Today - What we’re about to embark on at TWiT is new and fresh and here and now, but I’d be lying if I said I didn’t feel a tinge of that old gang starting to get back together again. It’s what I’ve secretly always wanted and it finally feels like it’s happening. Plus, I love the TWiT team, love love love them, what they’ve achieved thus far, and what we’re all about to create. I’m so proud and lucky to be a part of TWiT’s next chapter, and I hope you’ll all come along for the ride.

I’ll be co-hosting “This Week in Tech” this Sunday with Leo and Tom and we’ll talk more about the awesomeness then, along with Carol Bartz’s potty mouth issues. Definitely tune in for more info…or perish, alone and penniless. Up to you.

As always I’ll keep you guys up to date any big announcements here. Thanks for reading! I’ve been sitting on this news for too long, and I couldn’t wait any longer to share it with you. I’m really, really happy, and I hope you are too.

Sincerely, Cordially, Affectionately,

PS- To be clear, if you watch any of my future shows on TWiT, you are automatically labeled “delicious” in my Internet Rolodex.


My Travel Record is Humiliating. 

Recently, a friend of mine told me about a running competition she has with her husband to see who can visit the most countries beyond the USA, their country of residence. They both travel a lot for work so they’re both in the thirties (he just surpassed her with a trip to Lichtenstein). Then she laughed and said “but you’ve obviously got us both beat, you travel hobag” and pushed me out her 4th floor living room window. Miraculously, I suffered nary a scratch or scrape…only a fractured ego.

Just wanted to see if you were ever going to put down that pint of New York Super Fudge Chunk and pay attention. 

All of the above story is true except the violence part. I pride myself on my wanderlustic (made it up) tendencies, but when my friend said she’d been to thirty-something countries, that number sounded pretty high. So I thought I’d list all the countries, beyond the great US of A, that I’ve been to in my life. And I decided to do it in the form of a blog post because I have no idea how to not live in public. I’m also listing them in order of visit. I’m also obviously excluding multiple visits to the same country, even if the destinations within that country varied wildly in distance or type of visit, which sort of sucks, but those are the rules. I’ve also excluded my 1998 visit to Puerto Rico, because of the whole “self-governing unincorporated territory of the United States” thing.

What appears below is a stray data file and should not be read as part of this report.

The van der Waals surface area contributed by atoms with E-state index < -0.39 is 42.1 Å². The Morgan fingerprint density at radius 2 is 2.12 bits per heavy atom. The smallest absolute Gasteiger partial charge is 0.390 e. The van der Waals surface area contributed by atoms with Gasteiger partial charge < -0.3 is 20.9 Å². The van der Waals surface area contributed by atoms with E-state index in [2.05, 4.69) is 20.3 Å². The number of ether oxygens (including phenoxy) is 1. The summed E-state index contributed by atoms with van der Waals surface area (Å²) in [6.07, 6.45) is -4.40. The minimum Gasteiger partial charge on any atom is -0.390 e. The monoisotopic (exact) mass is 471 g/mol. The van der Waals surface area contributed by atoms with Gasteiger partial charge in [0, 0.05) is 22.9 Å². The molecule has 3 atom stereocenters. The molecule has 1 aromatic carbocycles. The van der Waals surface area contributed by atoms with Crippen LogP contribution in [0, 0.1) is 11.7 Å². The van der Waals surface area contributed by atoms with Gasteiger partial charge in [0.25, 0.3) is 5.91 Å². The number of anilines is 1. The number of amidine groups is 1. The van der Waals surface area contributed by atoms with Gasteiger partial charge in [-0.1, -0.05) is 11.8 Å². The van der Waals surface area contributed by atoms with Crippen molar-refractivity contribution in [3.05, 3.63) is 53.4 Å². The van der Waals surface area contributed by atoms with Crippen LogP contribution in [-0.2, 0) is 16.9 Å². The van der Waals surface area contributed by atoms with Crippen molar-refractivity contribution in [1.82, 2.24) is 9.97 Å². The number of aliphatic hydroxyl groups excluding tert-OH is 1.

1. Mexico
  2. Switzerland
  3. Italy
  4. Germany
  5. Austria
  6. Canada
  7. The Netherlands
  8. France
  9. Australia
  10. England
  11. Scotland
  12. Wales
  13. Ireland
  14. Greece
  15. Turkey
  16. Russia
  17. Mongolia
  18. China
  19. Vietnam
  20. Laos
  21. Cambodia
  22. Indonesia
  23. India
  24. Brazil
  25. Argentina
  26. Japan


Twenty six. TWENTY MOTHERFREAKING SIX?! I cannot believe I’m getting my ass handed to me by a couple of working stiffs. I mean, they’re totally awesome people and deserve all the happiness in the world, but you get my point. I’m going to go cry into a bottle of wine from New Zealand, a country I haven’t been to yet, now. And convince myself that both my friend and her husband are liars. And reconsider hanging out with them. And maybe start planning a whirlwind tour of every corner of Africa. 

Enjoy your ice cream.



I'm back in baby's arms. How I missed those lovin' arms. I'm back where I belong, back in baby's arms.